Sunday, August 9, 2009

HFCS: The enzymatic process

High Fructose Corn Syrup (HFCS) is a sugar substitute found in most soft drinks, processed foods, store-bought sauces, salad dressings, canned foods, breads, cereals, cookies, cakes, pies, and almost all condiments. From a manufacturer's perspective, using HFCS is, for a variety of reasons, a means to cut costs. In comparison with sugar and other sweeteners, HFCS is cheaper to use and enhances the shelf life of products.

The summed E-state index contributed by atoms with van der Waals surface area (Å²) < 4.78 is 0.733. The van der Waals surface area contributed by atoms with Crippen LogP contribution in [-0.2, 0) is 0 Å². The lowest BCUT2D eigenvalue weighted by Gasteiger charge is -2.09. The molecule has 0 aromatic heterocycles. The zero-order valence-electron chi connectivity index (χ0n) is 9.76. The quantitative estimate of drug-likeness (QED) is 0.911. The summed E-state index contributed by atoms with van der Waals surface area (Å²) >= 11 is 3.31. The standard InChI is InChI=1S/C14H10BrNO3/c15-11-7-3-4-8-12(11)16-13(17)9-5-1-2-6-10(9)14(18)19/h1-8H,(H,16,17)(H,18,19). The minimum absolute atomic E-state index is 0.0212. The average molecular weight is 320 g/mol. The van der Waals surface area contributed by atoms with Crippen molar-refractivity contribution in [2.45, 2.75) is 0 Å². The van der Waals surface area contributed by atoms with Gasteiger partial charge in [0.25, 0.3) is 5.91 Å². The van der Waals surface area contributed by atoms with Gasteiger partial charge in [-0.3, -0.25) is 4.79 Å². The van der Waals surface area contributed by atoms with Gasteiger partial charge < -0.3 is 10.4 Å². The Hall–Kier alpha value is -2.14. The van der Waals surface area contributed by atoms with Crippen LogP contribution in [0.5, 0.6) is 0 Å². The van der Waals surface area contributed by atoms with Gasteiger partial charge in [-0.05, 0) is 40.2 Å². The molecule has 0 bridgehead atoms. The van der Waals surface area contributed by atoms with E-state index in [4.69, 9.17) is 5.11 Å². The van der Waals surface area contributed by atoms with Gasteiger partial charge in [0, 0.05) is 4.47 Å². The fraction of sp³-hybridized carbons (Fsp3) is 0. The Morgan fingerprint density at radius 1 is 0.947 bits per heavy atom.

High-fructose corn syrup is produced by using an enzyme, glucose isomerase, to convert some amount of the glucose in corn syrup into fructose. Some sources mention only the developments that took place in the U.S. that led to the creation of HFCS, but the Japanese were the first to convert glucose to fructose.

There are three basic types of HFCS that have varying ratios of fructose to glucose:

  • HFCS-42 is a compound consisting of 42 percent fructose and 53 percent glucose
  • HFCS-55 is a compound consisting of 55 percent fructose and 41 percent glucose
  • HFCS-90 is a compound consisting of 90 percent fructose and 5 percent glucose

The chemical process is explained in greater detail under the following urls:

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